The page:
• 14. Clustering  from  Text   Goal:    Deeper  understanding   •  Read  a  porFon  of  a  text  to  the  students   •  Students  focus  on  the  language  of  the  text   •  Ask  each  student  to  contribute  one  word  or   phrase  to  a  group  cluster   •  Students  organize  the  cluster,  telling  you  where   to  place  each  word/phrase   •  When  each  student  has  had  a  chance  to   contribute,  change  the  colour  of  the  pen  and   reorganize  the  cluster,  making  new  connecFons   •  Students  choose  2  words  from  the  cluster  which   spark  their  thinking  and  begin  to  write  
  • 15. Clustering  from  Text  –  gr.  2/3     Goal:  making  connecFons,  deepening   understanding,  building  vocabulary  
  • 16. Salmon  Creek  –  Anne]e  LeBox  and  Karen   Reczuch    Douglas  &  McIntyre,  2002  
  • 17. Making  Inferences  –  gr.  4/5   Goal:    thinking  between  the  lines,  moving   beyond  one  right  answer,  using  what  you  need   to  create  understanding   •  Listen  to  the  Wind   –  By  Greg  Mortenson  and  Susan  L.  Roth   –  Collages  by  Susan  L.  Roth  
  • 18. •  What  do  you  know?   •  What  do  you  infer  –  believe  to  be  true?    Why?   •  What  do  you  wonder?  
  • 19. •  We  are  the  children  of  Korphe.   •  We  live  in  a  village  in  the  mountains  of   Pakistan.   •  Our  families  grow  and  gather  the  food  we  eat.   •  Our  mothers  weave  and  sew  the  clothes  we   wear.   •  We  make  up  our  own  games,  and  we  make   our  own  toys....  
  • 20. •  That  was  before  a  stranger  stumbled  into  our   village.   •  He  was  cold,  hungry,  and  sick.   •  We  gave  him  tea  and  food  and  a  bed  near  the   fire.   •  He  told  us  his  name  was  Greg  Mortenson  and   that  he  was  a  nurse.   •  …  
  • 21. Classroom     Grade 9 Science Strategies   Insulators & Conductors
  • 22. Grade  9  Science,  Insulators  &   Conductors   •  Learning  IntenFons:   –  I  can  idenFfy  and  explain  the  key  vocabulary   necessary  to  understand  insulators  and   conductors   –  I  can  read  to  determine  the  accuracy  of  key   statements  about  insulators  and  conductors   –  I  can  provide  evidence  from  the  text  to  support   my  choices.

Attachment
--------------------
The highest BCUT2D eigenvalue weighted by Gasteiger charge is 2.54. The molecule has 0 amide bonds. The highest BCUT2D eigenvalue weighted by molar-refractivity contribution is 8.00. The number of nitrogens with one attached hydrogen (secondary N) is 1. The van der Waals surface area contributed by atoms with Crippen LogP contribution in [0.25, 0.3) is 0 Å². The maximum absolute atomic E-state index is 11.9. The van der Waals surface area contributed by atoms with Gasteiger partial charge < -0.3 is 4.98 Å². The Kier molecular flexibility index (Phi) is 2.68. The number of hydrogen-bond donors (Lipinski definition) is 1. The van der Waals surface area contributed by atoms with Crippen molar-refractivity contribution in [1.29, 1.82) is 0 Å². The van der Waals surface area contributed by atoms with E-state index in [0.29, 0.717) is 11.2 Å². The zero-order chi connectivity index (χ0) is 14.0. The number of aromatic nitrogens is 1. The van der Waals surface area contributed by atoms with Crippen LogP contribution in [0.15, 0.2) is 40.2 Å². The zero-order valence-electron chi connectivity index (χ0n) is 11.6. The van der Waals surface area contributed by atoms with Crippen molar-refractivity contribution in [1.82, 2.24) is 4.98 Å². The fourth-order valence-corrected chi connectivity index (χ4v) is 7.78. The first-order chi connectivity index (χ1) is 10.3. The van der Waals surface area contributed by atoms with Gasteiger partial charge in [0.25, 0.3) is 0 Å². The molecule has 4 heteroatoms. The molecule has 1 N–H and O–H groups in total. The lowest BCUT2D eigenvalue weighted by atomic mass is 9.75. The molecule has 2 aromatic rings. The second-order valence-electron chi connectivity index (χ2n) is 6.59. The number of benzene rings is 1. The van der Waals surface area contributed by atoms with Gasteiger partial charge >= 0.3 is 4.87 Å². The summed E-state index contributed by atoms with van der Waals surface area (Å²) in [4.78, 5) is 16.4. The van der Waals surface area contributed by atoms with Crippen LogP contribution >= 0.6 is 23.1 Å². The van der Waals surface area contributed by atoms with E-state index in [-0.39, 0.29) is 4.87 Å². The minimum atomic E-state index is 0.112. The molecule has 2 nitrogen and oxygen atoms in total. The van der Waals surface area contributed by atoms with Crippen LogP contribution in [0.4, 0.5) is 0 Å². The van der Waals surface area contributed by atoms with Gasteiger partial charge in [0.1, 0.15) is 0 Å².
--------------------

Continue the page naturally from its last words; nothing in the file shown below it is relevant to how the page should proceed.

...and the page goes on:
• 23. •  proton   •  neutron   •  electron   •  ion   •  atom   •  nucleus   •  charge   •  posiFve   •  negaFve   •  neutral  
  • 24. AnFcipaFon  Guide   Electrons in an insulator are not tightly bound to the atoms making up the material. Pure water is an insulator; tap water is a conductor. A maple-leaf electroscope determines the presence of electric charges.
  • 25. Building  Stories  –  gr.  1/2   •  Learning  IntenFons:   –  I  can  make  a  story  from  a  word  clue   –  I  can  add  on  and  change  my  story  from  other  word   clues   –  I  can  explain  the  strategies  I  use  to  figure  out  new   words  
  • 26. • Students,  in  pairs,  receive  a  phrase   from  the  text     • Students  read  the  phrase,  decide  on   what  strategies  they  used  to  ‘read’  it   and  what  story  would  have  this  phrase   in  it   • Students  share  their  phrases,  their   strategies  and  their  stories   • Students  note  how  their  thinking   changes  as  they  hear  new  stories.  
  • 27. •  Students  can  write  their  own  story  before   reading   •  Process  the  text  with  a  thinking  paper  
  • 28. deep  dark  cave  
  • 29. shimmery,  glimmery  sword  
  • 30. King’s  forest  
  • 31. very  tall  wall  
  • 32. dense  forest  
  • 33. crumbly,  tumbly  tower  
  • 34. clippety-­‐clop  
  • 35. very  loud  roar  
  • 36. in  his  jammies  
  • 37. very  lonely  
  • 38. Good  Night,  Good  Knight  -­‐   Shelly  Moore  Thomas   Pictures  -­‐  Jennifer  Plecas   Du]on  Children’s  Books  
  • 39. QUESTIONS  TO  THINK  &  TALK  ABOUT   1.  How  might  you  -­‐  or  do  you  -­‐   use  what  you  have  seen  in   your  classroom?    What   adaptaFons  would  you  make   to  be]er  fit  your  context?   2.  How  would  these  strategies   help  your  students?